Minnesota enters a drought alert phase, affecting the public water supply

Paula Carlsen

Janet Guynn/Flickr

MINNEAPOLIS, MN – On July 16, Minnesota has entered the drought alert phase, with 52% of the state experiencing severe drought and 4% facing extreme drought. The Minnesota Department of Natural Resources or DNR and others are taking extra procedures because of this classification.

Drought warnings are issued when a significant area of the state exceeds severe drought thresholds in major watersheds. Currently, stream flows in the Twin Cities Metropolitan Area fall below permitted levels, triggering the warning phase for public water suppliers. This level is expected to be breached in the following days.

Drought warnings prompt the following actions:

• Convening the State Drought Task Force, a group of water-related experts from the state, federal, regional, and local levels. The Task Force met for the last time in 2012.

• Notifying water appropriators with DNR permits that they should use water conservation measures such as reduced landscape irrigation, the use of more efficient irrigation equipment, and the detection and repair of water leaks. Permit holders can contact the DNR's local hydrologist for technical help or questions.

• Notifying public water suppliers that the time has come to begin implementing their water conservation measures. Residents and landowners should monitor local water consumption reduction efforts and limitations.

• Suspending or altering some water appropriations temporarily as necessary in response to low stream flow circumstances. The DNR has suspended water allocations in ten watersheds as of July 15. More surface water appropriations will be suspended until the current precipitation trend changes dramatically.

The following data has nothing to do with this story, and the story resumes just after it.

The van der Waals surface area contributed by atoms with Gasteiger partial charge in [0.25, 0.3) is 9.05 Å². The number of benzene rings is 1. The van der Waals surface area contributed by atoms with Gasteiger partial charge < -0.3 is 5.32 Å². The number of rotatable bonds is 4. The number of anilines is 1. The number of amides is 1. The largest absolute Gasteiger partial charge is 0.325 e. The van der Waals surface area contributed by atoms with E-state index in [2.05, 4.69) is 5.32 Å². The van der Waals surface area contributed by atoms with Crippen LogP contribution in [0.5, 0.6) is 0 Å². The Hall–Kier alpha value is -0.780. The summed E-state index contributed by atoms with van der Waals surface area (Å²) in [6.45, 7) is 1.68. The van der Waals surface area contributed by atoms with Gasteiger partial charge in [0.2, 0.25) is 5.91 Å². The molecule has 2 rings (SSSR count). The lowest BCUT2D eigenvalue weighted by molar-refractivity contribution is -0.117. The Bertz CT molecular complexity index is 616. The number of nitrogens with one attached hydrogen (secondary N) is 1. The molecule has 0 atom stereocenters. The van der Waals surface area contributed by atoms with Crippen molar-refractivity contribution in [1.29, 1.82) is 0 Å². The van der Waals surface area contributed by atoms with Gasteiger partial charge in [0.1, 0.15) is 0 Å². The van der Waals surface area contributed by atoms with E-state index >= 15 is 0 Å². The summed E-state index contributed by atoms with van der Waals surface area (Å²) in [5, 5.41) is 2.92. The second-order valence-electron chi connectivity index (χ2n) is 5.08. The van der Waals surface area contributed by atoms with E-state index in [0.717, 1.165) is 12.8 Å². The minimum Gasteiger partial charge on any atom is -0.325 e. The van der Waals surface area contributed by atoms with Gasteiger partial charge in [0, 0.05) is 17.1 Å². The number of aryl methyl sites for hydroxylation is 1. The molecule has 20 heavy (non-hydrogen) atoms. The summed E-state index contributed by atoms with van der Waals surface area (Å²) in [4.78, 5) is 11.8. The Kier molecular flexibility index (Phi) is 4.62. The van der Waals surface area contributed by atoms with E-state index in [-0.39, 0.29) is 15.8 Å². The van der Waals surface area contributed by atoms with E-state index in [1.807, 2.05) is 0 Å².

At the current rate of precipitation, it will require at least three to five inches spread over approximately two weeks to fully ease the drought. Multiple rainfall episodes restore soils more efficiently than a single strong rainfall event. Over time, surface water and groundwater behave somewhat differently.

Drought is a characteristic of Minnesota's climate that occurs naturally. Almost every year, the state experiences moderate to severe drought for a few weeks. Most severe droughts in Minnesota are brief, but significant droughts do occur.

“DNR is taking the drought seriously. We have a robust plan in place, strong partnerships across the state, and continue to take actions to respond to the current situation,” said DNR Commissioner Sarah Strommen. “We understand that people are seeing the impacts of the drought in their daily lives and have concerns about water levels and availability. While occasional water level fluctuations are natural, normal and beneficial to ecosystems, they can negatively affect tourism and recreation, agriculture, businesses and other activities that are dependent on water. Times of drought remind us all about the importance of water conservation.”

Since more than 75% of Minnesotans rely on groundwater, reducing consumption now saves water later.

The DNR website has further information on drought, where you can also sign up for drought alerts and updates.

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